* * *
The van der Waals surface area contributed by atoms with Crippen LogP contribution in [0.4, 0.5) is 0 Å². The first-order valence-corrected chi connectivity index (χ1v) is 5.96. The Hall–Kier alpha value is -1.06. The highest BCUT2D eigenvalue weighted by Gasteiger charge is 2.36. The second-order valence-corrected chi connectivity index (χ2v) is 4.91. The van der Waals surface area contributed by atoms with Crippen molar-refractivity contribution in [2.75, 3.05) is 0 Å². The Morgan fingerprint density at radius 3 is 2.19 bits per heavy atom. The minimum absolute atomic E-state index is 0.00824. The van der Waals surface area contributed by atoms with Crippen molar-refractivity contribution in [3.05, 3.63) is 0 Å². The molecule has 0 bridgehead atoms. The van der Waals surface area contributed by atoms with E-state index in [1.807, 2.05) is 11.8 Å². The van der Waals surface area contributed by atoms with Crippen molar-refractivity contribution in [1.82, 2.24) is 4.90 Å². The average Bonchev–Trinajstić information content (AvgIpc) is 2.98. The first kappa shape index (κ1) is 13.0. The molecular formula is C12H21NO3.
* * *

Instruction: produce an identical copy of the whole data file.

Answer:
The van der Waals surface area contributed by atoms with Crippen LogP contribution in [0.4, 0.5) is 0 Å². The first-order valence-corrected chi connectivity index (χ1v) is 5.96. The Hall–Kier alpha value is -1.06. The highest BCUT2D eigenvalue weighted by Gasteiger charge is 2.36. The second-order valence-corrected chi connectivity index (χ2v) is 4.91. The van der Waals surface area contributed by atoms with Crippen molar-refractivity contribution in [2.75, 3.05) is 0 Å². The Morgan fingerprint density at radius 3 is 2.19 bits per heavy atom. The minimum absolute atomic E-state index is 0.00824. The van der Waals surface area contributed by atoms with Crippen molar-refractivity contribution in [3.05, 3.63) is 0 Å². The molecule has 0 bridgehead atoms. The van der Waals surface area contributed by atoms with E-state index in [1.807, 2.05) is 11.8 Å². The van der Waals surface area contributed by atoms with Crippen molar-refractivity contribution in [1.82, 2.24) is 4.90 Å². The average Bonchev–Trinajstić information content (AvgIpc) is 2.98. The first kappa shape index (κ1) is 13.0. The molecular formula is C12H21NO3.